TWO IMPORTANT DEVELOPMENTS
OVER THE FCC’S MEDIA OWNERSHIP REVIEW:
OF KEY SENATORS ASK FCC
FOR FULL DISCLOSURE BEFORE REVISING MEDIA RULES
ADMINISTRATION’S OFFICE OF ADVOCACY FAULTS FCC
FOR NOT PROPERLY CONSIDERING IMPACT ON SMALL BUSINESSES
WASHINGTON, DC – Members of the Senate Commerce Committee today asked
the Federal Communications Commission (FCC) to allow Congress and the general
public to review all changes in media ownership rules before they are enacted.
In a separate development, the U.S.
Small Business Administration’s Office of Advocacy told
the FCC that the Commission had not sufficiently complied with federal regulations
in its review of media rules and faulted the Commission for not properly considering
how rule changes would affect small businesses.
The FCC is currently reviewing certain
rules for owning various media outlets, such as newspapers, TV stations, and
radio stations. Some members of the FCC appear to favor easing or eliminating
the rules, which could lead to one company being allowed to own the daily paper,
several TV and radio stations, and the cable TV system in the same town.
In an April 10 letter to FCC Chairman
Michael Powell, a bipartisan group of twelve Senate Commerce Committee members
and three other senators said they believed that it was "virtually impossible
to serve the public interest in this extremely important and highly complex
proceeding without letting the public know about and comment on the changes
you intend to make to these critical rules."
Republicans on the Commerce Committee
who signed the letter were Sens. Olympia Snowe, R-Me., Trent Lott, R-Miss.,
and Kay Bailey Hutchinson, R-Tex.
Democrats on the committee who signed
the letter were ranking member Sen. Ernest Hollings, D-S.C., Sens. Byron Dorgan,
D-N.D., Daniel Inoyue, D-Hi., Ron Wyden, D-Wash., Barbara Boxer, D-Calif., Bill
Nelson, D-Fla., Maria Cantwell, D-Wash., and Frank Lautenberg, D-N.J.
Other senators who signed the letter
were Sens. Wayne Allard, R-Colo., Susan Collins, R-Me., and Patty Murray, D-Wash.
Chairman Powell recently announced
that the FCC would issue revised rules by June 2. In their letter the senators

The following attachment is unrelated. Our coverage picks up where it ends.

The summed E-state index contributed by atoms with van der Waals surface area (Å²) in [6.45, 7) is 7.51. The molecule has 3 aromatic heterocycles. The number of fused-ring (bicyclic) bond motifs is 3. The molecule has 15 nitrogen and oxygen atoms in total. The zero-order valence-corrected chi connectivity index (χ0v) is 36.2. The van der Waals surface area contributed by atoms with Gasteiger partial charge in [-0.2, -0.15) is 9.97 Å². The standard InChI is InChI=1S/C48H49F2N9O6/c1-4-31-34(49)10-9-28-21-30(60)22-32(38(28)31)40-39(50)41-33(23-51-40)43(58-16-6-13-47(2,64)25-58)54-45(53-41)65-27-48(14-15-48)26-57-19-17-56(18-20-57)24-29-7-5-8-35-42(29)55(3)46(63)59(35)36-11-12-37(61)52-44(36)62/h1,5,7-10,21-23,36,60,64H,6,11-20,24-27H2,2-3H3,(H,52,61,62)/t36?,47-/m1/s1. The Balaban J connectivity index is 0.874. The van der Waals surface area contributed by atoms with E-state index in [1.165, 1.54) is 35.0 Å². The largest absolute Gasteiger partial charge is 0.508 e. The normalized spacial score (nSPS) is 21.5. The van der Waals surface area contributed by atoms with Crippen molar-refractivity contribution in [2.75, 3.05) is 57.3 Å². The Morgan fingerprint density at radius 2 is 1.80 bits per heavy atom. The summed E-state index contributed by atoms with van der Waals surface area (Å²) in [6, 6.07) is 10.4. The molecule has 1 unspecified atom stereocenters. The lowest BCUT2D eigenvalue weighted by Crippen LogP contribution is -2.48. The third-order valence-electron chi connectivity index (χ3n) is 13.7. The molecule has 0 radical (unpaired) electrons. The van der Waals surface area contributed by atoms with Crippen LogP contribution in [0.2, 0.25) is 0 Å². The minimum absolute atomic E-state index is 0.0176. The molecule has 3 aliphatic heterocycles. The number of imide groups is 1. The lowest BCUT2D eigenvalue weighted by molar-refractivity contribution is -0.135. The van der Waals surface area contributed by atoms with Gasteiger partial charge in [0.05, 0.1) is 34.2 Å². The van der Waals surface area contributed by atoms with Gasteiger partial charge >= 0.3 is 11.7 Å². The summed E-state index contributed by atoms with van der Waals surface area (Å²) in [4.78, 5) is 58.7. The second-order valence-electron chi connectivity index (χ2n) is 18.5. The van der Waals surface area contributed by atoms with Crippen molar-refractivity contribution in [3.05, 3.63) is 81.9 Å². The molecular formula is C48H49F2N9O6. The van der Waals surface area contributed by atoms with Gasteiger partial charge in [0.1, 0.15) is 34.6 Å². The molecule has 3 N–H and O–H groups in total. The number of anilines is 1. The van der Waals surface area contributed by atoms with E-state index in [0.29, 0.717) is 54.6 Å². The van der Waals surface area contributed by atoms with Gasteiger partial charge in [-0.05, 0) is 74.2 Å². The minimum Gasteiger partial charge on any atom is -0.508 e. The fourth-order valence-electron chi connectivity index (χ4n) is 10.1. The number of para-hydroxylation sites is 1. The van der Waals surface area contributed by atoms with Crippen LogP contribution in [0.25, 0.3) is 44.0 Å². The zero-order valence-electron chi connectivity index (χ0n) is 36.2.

expressed "disappointment" that Powell planned to release the revamped
rules in final form "without any opportunity for Congress or the public
to review them beforehand.
Meanwhile, the Small Business Administration’s
Office of Advocacy wrote the FCC on April 9 that the Commission’s plan to issue
final rules in its media ownership proceeding violated the Regulatory Flexibility
Act, a law which requires federal agencies to review their rules for their impact
on small businesses and consider less burdensome alternatives.
The SBA Office of Advocacy said that
the Commission must analyze the impact of rule changes on small businesses and
then allow small businesses to comment on the analysis before changes are made
Consumers Union, which is lobbying
the FCC not to weaken its media rules, said these latest developments were very
"These developments reinforce
the point that the FCC must allow a public discussion and vigorous analysis
of specific rule changes before they are made. We all need to understand the
impact that these changes could have on competition, diversity, and localism
in the media," said Gene Kimmelman, senior director of public policy and
advice for Consumers Union.
Consumers Union, publisher of
Consumer Reports magazine, is an independent nonprofit testing, educational
and information organization serving only the consumer. We are a comprehensive
source of unbiased advice about products and services, personal finance, health,
nutrition and other consumer concerns. Since 1936, our mission has been to test
products, inform the public, and protect consumers.